Wednesday, March 4, 2009

Washington Songlines: East Meets West?

The last week and a half have been bursting with musical opportunities in the Washington area.

Foremost on the agenda of this writer ([still experimenting with the appropriate "voice" to use in a blog . . . . . ]) has been the extraordinary Kennedy Center festival, Arabesque, numerous performances of which I've had the good fortune to attend--enough to saturate my musical sensibilities, and to challenge to the limit (a younger writer might have said "to the max") my capabilities for written commentary, as opposed to my deadline-free interior and non-verbal aesthetic and psychological, even visceral, responses and their echoes to the music I experience--to use a more inclusive word than simply "hear".

But then on Sunday night came another in the series of important Washington-area concerts by the Post-Classical Ensemble, in the initial conception focusing on "Iberia"--i.e., Spain,--but then expanded to include, in an extension of Hispanic identity, Heitor Villa-Lobos, generally acknowledged as the preeminent Brazilian composer.

Add to the mix a concert at the Freer Gallery of music by a prominent classical (in the European sense) string quartet with additional musicians performing on traditional Chinese instruments. I had planned to attend this, but a sudden visit by a former close colleague formerly of the Indian Embassy in Washington put personal priorities ahead of musical, for this would have been a golden opportunity to observe yet another of the collaborative efforts between European mainstream and "traditional" genres that is part of contemporary world music.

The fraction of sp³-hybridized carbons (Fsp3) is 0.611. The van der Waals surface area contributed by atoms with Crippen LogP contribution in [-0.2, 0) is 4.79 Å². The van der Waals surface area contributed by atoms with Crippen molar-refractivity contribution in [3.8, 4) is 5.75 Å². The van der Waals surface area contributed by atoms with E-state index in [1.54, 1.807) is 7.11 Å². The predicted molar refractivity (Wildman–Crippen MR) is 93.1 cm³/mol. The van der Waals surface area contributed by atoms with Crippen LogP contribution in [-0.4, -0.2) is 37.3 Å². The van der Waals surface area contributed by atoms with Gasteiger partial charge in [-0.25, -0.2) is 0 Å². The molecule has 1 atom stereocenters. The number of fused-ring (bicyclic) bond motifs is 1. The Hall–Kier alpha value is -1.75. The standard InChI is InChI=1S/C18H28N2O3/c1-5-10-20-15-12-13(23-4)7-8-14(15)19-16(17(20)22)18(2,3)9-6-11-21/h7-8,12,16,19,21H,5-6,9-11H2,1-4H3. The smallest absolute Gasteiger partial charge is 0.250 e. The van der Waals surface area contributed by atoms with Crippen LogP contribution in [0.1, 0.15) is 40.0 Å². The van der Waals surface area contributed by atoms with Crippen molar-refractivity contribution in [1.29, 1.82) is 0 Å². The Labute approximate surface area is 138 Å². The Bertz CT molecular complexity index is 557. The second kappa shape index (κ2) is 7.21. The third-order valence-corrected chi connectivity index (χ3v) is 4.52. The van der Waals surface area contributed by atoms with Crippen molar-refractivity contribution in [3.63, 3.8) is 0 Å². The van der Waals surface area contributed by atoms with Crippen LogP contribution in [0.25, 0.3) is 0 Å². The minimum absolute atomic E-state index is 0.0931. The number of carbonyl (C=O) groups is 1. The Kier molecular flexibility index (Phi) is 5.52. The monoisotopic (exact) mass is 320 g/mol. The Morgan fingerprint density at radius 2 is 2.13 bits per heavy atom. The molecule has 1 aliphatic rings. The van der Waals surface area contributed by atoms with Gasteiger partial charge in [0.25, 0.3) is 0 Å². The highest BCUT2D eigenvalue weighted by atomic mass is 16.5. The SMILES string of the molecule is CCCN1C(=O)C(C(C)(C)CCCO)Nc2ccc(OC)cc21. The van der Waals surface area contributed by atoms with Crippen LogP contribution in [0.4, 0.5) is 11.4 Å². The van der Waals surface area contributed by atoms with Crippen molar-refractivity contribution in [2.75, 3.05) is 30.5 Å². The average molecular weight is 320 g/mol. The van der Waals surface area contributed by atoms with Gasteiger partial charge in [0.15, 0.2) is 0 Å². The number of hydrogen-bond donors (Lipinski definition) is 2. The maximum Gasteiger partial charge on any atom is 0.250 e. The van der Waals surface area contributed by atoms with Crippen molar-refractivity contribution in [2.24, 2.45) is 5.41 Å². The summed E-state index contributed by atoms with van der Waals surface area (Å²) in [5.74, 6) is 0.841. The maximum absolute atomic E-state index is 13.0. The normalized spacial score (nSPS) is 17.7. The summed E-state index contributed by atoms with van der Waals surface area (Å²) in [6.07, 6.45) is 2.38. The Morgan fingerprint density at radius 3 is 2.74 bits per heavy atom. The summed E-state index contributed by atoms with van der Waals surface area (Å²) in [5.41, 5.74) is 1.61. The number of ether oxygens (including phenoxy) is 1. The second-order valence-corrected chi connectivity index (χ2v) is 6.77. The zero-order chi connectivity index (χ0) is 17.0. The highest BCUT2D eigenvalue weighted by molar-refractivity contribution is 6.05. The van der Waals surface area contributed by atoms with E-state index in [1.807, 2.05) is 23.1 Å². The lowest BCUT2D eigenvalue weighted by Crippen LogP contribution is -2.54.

And so tonight here I am, with multiple strains of music playing in recollection and documented by my extensive notes during the concerts, trying to decide on priorities.

So let me share a few of the thoughts that are currently on my mind. What has struck me most powerfully in the recent performances is the range of musical expression possible in (eastern or western) ensemble--as opposed to solo--music. My own musical idiom is Hindustani classical, in which there is usually a single melodic soloist performing in conjunction with a rhythmic practitioner (the question of "accompaniment" is being increasingly challenged in this genre with a sense of "collaboration"); thus I am accustomed to thinking in terms of an evolving solo improvisation on a complex melodic structure, adding at some point a rhythmic dimension that can become increasingly sophisticated, and which ultimately involves a second artist on one or another of the highly-developed traditional South Asian drums, either the tabla or the pakhawaj.

Yet virtually all the concerts I've attended--eastern or western--during the past two weeks have involved full ensembles, even when a single soloist is featured. Which has given me the delectable opportunity to experience a range of vocal styles, as well as of distinctive instrumental voices, with--fortuitously--an opportunity in almost every case for each member of the ensemble to have at least a brief solo.

So I'll have more thoughts in the days to come, as soon as I can sort them out meaningfully.

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